The basic concept of handling oral leukoplakia is to prevent malignant transformation, but currently, no universally approved therapy regimen has been established to distinguish which lesions will transform into a carcinoma [39]. As mentioned above, the reduction of tobacco consumption is important but a difficult task for patients. Surgical removal of the lesions has been shown not to eliminate malignant development, which is why patients should be continuously followed independently of surgical removal. However, since unrevealed carcinomas have been identified after serial sectioning of surgically removed lesions, excision may be recommended for diagnostic purposes. It may be advisable to refer patients with high-risk leukoplakia to specialist clinics for diagnostic investigation and follow-up [40]. In addition, it is important to note that nonhomogenous leukoplakias are frequently infected by Candida species and, if so, should be treated with antimycotics, which may result in changes in clinical appearance [41].


Between 0.3 and 17.5% of oral leukoplakia cases may be associated with the development of oral cancer [39][42][43][44]. However, some leukoplakias may remain unchanged throughout the patient’s life­time, and others even disappear spontaneously [38]. A significant reduction in tobacco consumption has resulted in a decrease in size or the disappearance of many lesions [45]. In general, nonhomogeneous leukoplakias carry a higher risk of malignant transformation than homogeneous leukoplakias [38][46][47]. A long-term follow-up study showed a seven times increased risk for nonhomogenous types compared with homogenous types and a 5.4 times increased risk for lesions exceeding 200 mm2 [38][48]. While the risk of malignant transformation of oral leukoplakias in some studies has been related to the location (Kramer et al., 1978), other studies have not found site-­associated differences in the risk of future malignant development [38][49].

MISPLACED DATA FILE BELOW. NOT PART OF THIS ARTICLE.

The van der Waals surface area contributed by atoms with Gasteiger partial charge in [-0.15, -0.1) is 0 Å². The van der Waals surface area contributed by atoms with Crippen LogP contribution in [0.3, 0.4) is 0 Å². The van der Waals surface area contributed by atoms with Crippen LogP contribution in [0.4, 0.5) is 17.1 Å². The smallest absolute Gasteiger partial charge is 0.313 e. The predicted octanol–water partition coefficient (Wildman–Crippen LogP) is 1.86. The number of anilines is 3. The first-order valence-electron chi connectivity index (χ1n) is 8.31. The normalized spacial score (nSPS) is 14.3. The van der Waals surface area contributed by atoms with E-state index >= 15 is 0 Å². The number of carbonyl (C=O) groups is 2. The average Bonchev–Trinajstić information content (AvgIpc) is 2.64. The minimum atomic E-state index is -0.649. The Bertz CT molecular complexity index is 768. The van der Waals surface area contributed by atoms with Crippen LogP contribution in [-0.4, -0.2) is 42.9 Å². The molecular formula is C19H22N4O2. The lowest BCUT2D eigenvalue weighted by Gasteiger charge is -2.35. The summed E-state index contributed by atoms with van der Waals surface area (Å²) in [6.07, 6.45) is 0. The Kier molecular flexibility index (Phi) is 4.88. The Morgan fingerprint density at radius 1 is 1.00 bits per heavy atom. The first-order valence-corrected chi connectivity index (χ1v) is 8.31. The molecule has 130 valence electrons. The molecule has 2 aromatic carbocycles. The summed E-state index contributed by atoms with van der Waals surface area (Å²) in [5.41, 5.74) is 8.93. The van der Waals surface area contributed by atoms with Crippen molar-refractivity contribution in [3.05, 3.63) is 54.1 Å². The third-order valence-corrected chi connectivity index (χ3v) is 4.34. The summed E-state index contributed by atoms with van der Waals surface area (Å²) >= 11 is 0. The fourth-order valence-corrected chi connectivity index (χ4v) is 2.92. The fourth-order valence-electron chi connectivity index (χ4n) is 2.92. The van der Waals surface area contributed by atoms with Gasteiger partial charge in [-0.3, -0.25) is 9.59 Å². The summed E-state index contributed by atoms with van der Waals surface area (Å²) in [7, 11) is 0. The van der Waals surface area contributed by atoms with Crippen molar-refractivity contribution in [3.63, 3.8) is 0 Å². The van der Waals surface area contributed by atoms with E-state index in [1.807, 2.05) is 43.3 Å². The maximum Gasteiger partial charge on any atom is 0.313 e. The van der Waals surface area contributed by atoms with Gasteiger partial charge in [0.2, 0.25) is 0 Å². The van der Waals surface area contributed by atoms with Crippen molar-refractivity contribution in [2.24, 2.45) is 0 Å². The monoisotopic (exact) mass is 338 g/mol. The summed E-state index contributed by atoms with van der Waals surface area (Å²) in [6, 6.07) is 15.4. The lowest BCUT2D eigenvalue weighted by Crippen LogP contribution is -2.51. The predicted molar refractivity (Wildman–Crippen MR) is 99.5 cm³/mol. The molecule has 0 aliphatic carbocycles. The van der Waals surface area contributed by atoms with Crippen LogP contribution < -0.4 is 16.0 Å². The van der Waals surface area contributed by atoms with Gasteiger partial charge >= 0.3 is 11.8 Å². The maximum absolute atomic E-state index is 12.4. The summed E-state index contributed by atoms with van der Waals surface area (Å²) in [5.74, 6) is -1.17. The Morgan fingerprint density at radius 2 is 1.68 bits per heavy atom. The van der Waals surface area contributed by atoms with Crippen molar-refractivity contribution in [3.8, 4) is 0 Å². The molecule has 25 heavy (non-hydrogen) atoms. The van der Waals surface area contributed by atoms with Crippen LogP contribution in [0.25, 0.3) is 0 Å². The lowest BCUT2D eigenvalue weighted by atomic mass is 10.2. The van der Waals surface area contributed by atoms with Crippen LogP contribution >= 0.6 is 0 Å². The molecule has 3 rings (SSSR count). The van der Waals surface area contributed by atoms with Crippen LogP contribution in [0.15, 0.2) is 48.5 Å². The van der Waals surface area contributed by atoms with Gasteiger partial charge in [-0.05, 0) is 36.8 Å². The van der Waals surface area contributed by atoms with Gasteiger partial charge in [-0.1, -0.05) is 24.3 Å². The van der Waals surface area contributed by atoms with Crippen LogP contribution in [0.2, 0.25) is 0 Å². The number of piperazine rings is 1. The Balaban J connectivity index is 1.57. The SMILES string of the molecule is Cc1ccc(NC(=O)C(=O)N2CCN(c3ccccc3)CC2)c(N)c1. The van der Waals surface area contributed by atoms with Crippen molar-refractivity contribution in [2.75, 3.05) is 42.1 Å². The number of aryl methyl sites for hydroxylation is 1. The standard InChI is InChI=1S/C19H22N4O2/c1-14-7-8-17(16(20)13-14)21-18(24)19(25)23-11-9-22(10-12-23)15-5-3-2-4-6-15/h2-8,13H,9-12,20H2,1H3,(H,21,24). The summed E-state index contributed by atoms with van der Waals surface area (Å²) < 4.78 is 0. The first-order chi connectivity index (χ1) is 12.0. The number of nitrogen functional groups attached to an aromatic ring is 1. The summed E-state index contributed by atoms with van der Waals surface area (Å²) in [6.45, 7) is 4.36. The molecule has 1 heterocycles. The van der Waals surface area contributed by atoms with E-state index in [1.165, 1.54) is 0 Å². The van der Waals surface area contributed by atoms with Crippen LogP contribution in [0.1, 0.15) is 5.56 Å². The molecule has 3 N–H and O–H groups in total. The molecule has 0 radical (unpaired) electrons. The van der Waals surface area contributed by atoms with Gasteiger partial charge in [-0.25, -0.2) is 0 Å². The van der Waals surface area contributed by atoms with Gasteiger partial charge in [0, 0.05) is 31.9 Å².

The histological demonstration of epithelial dysplasia in a biopsy in several studies appears to be related to an increased risk of malignant development [50][49][51][52][36], yet other studies have questioned such a relationship [38, 53, 54), and it is remarkable that 40% of cancers arise from biopsied leukoplakias without dysplasia. Part of the explanation might be that biopsies of leukoplakias may not be representative of the most advanced dysplastic changes in the lesion or that cellular genetic alterations may not be envisioned as dysplastic changes in all cases [43][55][56]. Taken together, the finding of epithelial dysplasia should be regarded as a sign of concern, but the lack of epithelial dysplasia is no guarantee of a course with­out risk of malignant development.